Tom Wolfe’s book on the history of the U.S. Space program reads like a novel, and the film has that same fictional quality. It covers the breaking of the sound barrier by Chuck Yeager to the Mercury 7 astronauts, showing that no one had a clue how to run a space program or how to select people to be in it. Thrilling, funny, charming and electrifying all at once.
The Right Stuff is a 1983 American epic historical drama film that was adapted from Tom Wolfe’s best-selling 1979 book of the same name about the Navy, Marine and Air Force test pilots who were involved in aeronautical research at Edwards Air Force Base, California, as well as the seven military pilots who were selected to be the astronauts for Project Mercury, the first manned spaceflight by the United States.
The Right Stuff stars Ed Harris, Scott Glenn, Sam Shepard, Fred Ward, Dennis Quaid and Barbara Hershey. Levon Helm is the narrator in the introduction and elsewhere in the film, as well as having a co-starring role as Air Force test pilot Jack Ridley. In 2013 the film was selected for preservation in the United States National Film Registry by the Library of Congress as being “culturally, historically, or aesthetically significant”.
About the Story
In 1947, the Muroc Army Air Field in California has test pilots fly high-speed aircraft such as the rocket-powered Bell X-1, but they die as a result. After another pilot, Slick Goodlin, demands $150,000 to attempt to break the sound barrier, war hero Captain Chuck Yeager receives the chance to fly the X-1.
While on a horseback ride with his wife Glennis, Yeager collides with a tree branch and breaks his ribs, which inhibits him from leaning over and locking the door to the X-1. Worried that he might not fly the mission, Yeager confides in friend and fellow pilot Jack Ridley. Ridley cuts off part of a broomstick and tells Yeager to use it as a lever to help seal the hatch to the X-1, and Yeager becomes the first person to fly at supersonic speed, defeating the “demon in the sky”.
Six years later, Muroc, now Edwards Air Force Base, still attracts the best test pilots. Yeager (now a major) and friendly rival Scott Crossfield repeatedly break the other’s speed records. They often visit the Happy Bottom Riding Club run by Pancho Barnes, who classifies the pilots at Edwards as either “prime” (such as Yeager and Crossfield) that fly the best equipment or newer “pudknockers” who only dream about it.
Gordon “Gordo” Cooper, Virgil “Gus” Grissom and Donald “Deke” Slayton, captains of the United States Air Force, are among the “pudknockers” who hope to also prove that they have “the Right Stuff”. The tests are no longer secret, as the military soon recognizes that it needs good publicity for funding, and with “no bucks, no Buck Rogers”. Cooper’s wife, Trudy, and other wives are afraid of becoming widows, but cannot change their husbands’ ambitions and desire for success and fame.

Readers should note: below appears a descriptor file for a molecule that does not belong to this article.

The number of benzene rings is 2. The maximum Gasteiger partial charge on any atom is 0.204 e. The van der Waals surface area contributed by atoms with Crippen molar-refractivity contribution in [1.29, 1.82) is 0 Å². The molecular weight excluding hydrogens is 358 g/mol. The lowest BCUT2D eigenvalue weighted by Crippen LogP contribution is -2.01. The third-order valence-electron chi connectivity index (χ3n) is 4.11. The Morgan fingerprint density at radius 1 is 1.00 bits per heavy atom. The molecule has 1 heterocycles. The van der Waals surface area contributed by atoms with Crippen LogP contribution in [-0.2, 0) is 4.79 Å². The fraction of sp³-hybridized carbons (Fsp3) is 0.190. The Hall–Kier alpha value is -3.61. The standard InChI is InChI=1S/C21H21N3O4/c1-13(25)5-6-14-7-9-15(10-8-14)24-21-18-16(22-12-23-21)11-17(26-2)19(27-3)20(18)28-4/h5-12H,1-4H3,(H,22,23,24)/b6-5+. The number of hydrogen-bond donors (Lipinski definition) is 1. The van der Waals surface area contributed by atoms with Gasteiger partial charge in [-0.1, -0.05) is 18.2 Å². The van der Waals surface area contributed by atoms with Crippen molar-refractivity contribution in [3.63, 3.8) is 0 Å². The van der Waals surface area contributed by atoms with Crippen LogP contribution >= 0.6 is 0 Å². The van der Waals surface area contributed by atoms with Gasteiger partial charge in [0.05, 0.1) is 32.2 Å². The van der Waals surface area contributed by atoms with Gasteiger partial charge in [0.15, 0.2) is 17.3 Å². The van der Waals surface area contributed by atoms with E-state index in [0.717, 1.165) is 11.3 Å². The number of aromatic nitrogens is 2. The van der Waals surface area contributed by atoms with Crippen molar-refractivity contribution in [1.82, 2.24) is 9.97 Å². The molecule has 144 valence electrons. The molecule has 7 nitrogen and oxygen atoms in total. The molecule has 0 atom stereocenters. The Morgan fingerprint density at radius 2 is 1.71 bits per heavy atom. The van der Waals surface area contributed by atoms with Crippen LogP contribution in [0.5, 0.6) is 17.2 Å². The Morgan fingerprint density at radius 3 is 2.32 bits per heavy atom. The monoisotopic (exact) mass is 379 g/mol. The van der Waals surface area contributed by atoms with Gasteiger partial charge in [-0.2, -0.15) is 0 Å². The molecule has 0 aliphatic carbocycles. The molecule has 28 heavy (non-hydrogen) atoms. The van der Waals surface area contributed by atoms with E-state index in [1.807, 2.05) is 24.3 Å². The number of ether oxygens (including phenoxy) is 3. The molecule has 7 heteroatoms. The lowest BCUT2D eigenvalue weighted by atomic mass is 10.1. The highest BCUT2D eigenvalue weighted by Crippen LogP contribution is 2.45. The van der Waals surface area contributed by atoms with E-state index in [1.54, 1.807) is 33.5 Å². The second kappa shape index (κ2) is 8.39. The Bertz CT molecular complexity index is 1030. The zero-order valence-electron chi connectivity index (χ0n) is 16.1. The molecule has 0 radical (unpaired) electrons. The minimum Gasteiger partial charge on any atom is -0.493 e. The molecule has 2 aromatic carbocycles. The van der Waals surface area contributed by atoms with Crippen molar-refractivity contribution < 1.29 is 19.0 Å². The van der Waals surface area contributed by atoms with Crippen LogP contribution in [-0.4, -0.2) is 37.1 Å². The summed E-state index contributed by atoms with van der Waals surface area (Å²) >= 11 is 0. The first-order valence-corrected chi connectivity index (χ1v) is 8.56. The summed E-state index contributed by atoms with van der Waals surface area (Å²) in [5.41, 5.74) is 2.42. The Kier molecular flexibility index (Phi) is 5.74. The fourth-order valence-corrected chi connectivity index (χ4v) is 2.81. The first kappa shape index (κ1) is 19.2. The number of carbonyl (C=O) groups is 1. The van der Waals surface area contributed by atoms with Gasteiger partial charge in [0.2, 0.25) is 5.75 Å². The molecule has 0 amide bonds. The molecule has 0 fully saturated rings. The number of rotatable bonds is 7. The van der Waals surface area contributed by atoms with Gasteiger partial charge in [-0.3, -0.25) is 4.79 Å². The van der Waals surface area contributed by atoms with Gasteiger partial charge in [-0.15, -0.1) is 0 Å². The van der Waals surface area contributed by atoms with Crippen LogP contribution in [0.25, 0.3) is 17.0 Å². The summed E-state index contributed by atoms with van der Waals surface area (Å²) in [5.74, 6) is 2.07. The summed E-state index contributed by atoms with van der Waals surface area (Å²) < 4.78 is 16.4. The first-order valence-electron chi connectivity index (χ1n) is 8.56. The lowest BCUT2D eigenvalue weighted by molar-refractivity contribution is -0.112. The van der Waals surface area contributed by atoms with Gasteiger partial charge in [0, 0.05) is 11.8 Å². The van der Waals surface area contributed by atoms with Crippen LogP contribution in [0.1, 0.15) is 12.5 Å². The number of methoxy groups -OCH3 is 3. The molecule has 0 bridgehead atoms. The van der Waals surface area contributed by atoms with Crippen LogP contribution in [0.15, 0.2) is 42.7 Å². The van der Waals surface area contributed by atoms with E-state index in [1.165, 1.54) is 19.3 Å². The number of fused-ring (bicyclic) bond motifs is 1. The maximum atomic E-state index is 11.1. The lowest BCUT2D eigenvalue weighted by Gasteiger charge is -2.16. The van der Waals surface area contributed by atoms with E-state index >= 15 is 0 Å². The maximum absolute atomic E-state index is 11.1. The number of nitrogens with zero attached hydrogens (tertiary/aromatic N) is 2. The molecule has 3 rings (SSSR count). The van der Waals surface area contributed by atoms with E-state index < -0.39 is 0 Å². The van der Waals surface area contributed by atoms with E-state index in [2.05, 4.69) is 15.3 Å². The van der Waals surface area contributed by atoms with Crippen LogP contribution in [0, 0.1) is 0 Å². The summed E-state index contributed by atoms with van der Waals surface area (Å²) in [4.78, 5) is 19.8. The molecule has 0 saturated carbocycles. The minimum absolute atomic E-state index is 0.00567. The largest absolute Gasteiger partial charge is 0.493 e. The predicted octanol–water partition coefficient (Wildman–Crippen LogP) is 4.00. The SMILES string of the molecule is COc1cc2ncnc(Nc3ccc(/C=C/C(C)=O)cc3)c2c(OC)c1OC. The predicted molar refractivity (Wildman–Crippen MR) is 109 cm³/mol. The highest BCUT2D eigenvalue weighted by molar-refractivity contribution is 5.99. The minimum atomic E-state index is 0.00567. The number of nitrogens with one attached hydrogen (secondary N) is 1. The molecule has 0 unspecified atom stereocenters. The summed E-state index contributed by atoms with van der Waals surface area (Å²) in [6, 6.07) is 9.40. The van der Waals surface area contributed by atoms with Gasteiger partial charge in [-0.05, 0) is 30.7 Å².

In 1957, the launch of the Russian Sputnik satellite alarms the United States government. Politicians such as Senator Lyndon B. Johnson and military leaders demand that NASA help America defeat the Russians in the new Space Race. The search for the first Americans in space excludes Yeager because he lacks a college degree. Grueling physical and mental tests select the Mercury Seven astronauts, including John Glenn of the United States Marine Corps, Alan Shepard, Walter Schirra and Scott Carpenter of the United States Navy, as well as Cooper, Grissom and Slayton; they immediately become national heroes.
Although many early NASA rockets explode during launch, the ambitious astronauts all hope to be the first in space as part of Project Mercury. Although engineers see the men as passengers, the pilots insist that the Mercury spacecraft have a window, a hatch with explosive bolts, and pitch-yaw-roll controls. However, Russia beats them on April 12, 1961 with the launch of Vostok 1 carrying Yuri Gagarin into space. The seven astronauts immediately decide to start the Mercury program.
The Right Stuff (1984)
Directed by: Philip Kaufman
Starring: Sam Shepard, Scott Glenn, Ed Harris, Dennis Quaid, Barbara Hershey, Veronica Cartwright, Fred Ward, Pamela Reed
Screenplay by: Philip Kaufman
Production Design by: Geoffrey Kirkland
Cinematography by: Caleb Deschanel
Film Editing by: Glenn Farr, Lisa Fruchtman, Tom Rolf, Stephen A. Rotter, Douglas Stewart
Set Decoration by: George R. Nelson, Jim Poynter
Art Direction by: W. Stewart Campbell, Richard Lawrence, Peter R. Romero
Music by: Bill Conti
Distributed by: Warner Bros. Pictures
Release Date: February 17, 1984